Heblish – Hebrew lessons: Day 66

Practice Hebrew 

Free Hebrew lessons – May 2011 – Training – Day 66

Ma nishma?

In our previous lesson we learned more about adjectives. We learned about “heavy” and “light” (kaved ve’kal), “beautiful” and “ugly” (yafe ve’me^oar) and also about “long” and “short” (aro^ ve’katsar).

Let’s see what we have today…     

Today’s menu: Practice Hebrew

Attention: The underlined letters represent the accent.

Before we start the lesson, last week I promised to teach you how to say “please speak slower,” because sometimes it’s necessary when you speak with an Israeli.

I will teach you to say it in two different ways, and my suggestion to you is to remember the second way.

One way to say “please speak slower” is:
   – Bevakasha daber leat when you speak to a man, and
   – Bevakasha dabri leat when you speak to a woman.

The problem with this saying is that it sounds like a command, even though you use the word “bevakasha” (please). That’s because the word “speak” (daber or dabri) is an imperative form.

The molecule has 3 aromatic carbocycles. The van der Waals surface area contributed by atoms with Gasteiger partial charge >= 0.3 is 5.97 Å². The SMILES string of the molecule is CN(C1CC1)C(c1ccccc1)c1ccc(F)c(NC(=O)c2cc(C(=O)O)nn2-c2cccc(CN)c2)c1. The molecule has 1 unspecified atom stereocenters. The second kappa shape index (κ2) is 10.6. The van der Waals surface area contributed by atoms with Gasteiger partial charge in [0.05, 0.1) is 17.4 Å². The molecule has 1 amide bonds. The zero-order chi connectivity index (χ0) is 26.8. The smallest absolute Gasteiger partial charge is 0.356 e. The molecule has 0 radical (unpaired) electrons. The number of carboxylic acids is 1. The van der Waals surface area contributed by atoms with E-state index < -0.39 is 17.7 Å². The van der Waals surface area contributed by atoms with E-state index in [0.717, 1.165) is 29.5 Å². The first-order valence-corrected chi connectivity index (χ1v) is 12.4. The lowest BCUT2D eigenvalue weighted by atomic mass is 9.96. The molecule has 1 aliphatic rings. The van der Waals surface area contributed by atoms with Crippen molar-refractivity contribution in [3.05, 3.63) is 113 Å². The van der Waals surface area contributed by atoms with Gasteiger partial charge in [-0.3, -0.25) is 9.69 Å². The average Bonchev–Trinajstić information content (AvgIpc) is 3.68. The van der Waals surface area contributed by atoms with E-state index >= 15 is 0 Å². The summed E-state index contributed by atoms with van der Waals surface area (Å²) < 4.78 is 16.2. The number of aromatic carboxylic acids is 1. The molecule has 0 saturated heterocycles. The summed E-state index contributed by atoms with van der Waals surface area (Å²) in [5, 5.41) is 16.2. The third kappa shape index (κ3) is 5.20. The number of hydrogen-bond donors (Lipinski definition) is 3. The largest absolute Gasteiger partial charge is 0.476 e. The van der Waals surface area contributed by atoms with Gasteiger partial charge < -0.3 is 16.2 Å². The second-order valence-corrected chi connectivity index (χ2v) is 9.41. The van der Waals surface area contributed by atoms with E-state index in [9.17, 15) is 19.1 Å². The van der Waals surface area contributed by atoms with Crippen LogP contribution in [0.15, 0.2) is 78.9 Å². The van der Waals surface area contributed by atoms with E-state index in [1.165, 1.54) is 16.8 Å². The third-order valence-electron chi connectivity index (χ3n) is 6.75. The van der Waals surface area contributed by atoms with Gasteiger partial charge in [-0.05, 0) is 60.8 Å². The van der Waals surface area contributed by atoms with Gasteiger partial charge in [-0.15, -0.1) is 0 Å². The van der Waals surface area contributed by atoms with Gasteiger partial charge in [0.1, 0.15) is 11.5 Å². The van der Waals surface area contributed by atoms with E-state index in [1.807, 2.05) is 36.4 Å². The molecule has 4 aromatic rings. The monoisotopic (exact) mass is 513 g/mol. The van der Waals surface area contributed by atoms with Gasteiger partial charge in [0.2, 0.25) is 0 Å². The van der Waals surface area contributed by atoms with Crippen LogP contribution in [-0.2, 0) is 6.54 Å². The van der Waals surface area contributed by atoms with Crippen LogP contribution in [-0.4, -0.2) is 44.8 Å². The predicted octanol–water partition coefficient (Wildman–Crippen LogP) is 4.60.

The other way to say “would you speak slower” is:
   – “Ata mu^an ledaber ktsat yoter leat?” when you speak to a man, and
   – “At mu^ana ledaber ktsat yoter leat?” when you speak to a woman.

Here, it’s more like you are requesting an action, rather than demanding.

I opened this lesson with: “Shalom, ma nishma?

In lesson 15 I taught you that for “What’s new?” you should ask “ma nishma?

Ma nishma?” is not the literal translation for “what’s new?” except for the word “ma” which is “what.”

As we learned in lesson 37, “new” is ^adash (m), or ^adasha (f). On the other hand, “nishma” means “we will hear…”

In this lesson we started to learn some of the subtle distinctions in language; that you can say something using the “right” words, but the meaning is not what you intended.  As always in these lessons, I will teach you the more everyday way to communicate in Hebrew. If you ever have questions, of course I am available through Facebook to address them individually.

I want to keep this lesson short, but next week I will teach you a few more phrases, related to the popular question (what’s new?). Don’t miss it…

Lehitraot in lesson 67…

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